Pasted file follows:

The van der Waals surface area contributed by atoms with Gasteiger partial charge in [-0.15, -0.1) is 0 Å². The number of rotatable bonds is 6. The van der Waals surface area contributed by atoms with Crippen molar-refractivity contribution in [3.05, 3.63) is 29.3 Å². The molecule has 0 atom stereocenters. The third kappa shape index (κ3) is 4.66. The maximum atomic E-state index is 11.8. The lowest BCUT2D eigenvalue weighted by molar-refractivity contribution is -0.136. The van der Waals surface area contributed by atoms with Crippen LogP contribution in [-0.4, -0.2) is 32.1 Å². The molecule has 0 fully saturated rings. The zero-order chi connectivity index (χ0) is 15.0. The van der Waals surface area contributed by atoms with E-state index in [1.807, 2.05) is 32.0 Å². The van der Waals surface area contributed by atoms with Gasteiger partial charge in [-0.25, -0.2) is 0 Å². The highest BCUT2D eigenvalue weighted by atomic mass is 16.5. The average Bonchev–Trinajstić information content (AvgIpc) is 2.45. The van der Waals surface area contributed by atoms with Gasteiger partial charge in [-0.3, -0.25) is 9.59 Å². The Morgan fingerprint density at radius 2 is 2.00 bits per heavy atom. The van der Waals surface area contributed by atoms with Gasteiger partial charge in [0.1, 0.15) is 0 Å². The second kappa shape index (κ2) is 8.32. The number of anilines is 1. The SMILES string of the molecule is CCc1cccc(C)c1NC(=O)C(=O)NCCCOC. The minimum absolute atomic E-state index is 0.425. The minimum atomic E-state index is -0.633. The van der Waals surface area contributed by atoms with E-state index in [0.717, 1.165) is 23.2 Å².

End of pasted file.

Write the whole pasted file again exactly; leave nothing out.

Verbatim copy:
The van der Waals surface area contributed by atoms with Gasteiger partial charge in [-0.15, -0.1) is 0 Å². The number of rotatable bonds is 6. The van der Waals surface area contributed by atoms with Crippen molar-refractivity contribution in [3.05, 3.63) is 29.3 Å². The molecule has 0 atom stereocenters. The third kappa shape index (κ3) is 4.66. The maximum atomic E-state index is 11.8. The lowest BCUT2D eigenvalue weighted by molar-refractivity contribution is -0.136. The van der Waals surface area contributed by atoms with Crippen LogP contribution in [-0.4, -0.2) is 32.1 Å². The molecule has 0 fully saturated rings. The zero-order chi connectivity index (χ0) is 15.0. The van der Waals surface area contributed by atoms with E-state index in [1.807, 2.05) is 32.0 Å². The van der Waals surface area contributed by atoms with Gasteiger partial charge in [-0.25, -0.2) is 0 Å². The highest BCUT2D eigenvalue weighted by atomic mass is 16.5. The average Bonchev–Trinajstić information content (AvgIpc) is 2.45. The van der Waals surface area contributed by atoms with Gasteiger partial charge in [-0.3, -0.25) is 9.59 Å². The Morgan fingerprint density at radius 2 is 2.00 bits per heavy atom. The van der Waals surface area contributed by atoms with Gasteiger partial charge in [0.1, 0.15) is 0 Å². The second kappa shape index (κ2) is 8.32. The number of anilines is 1. The SMILES string of the molecule is CCc1cccc(C)c1NC(=O)C(=O)NCCCOC. The minimum absolute atomic E-state index is 0.425. The minimum atomic E-state index is -0.633. The van der Waals surface area contributed by atoms with E-state index in [0.717, 1.165) is 23.2 Å².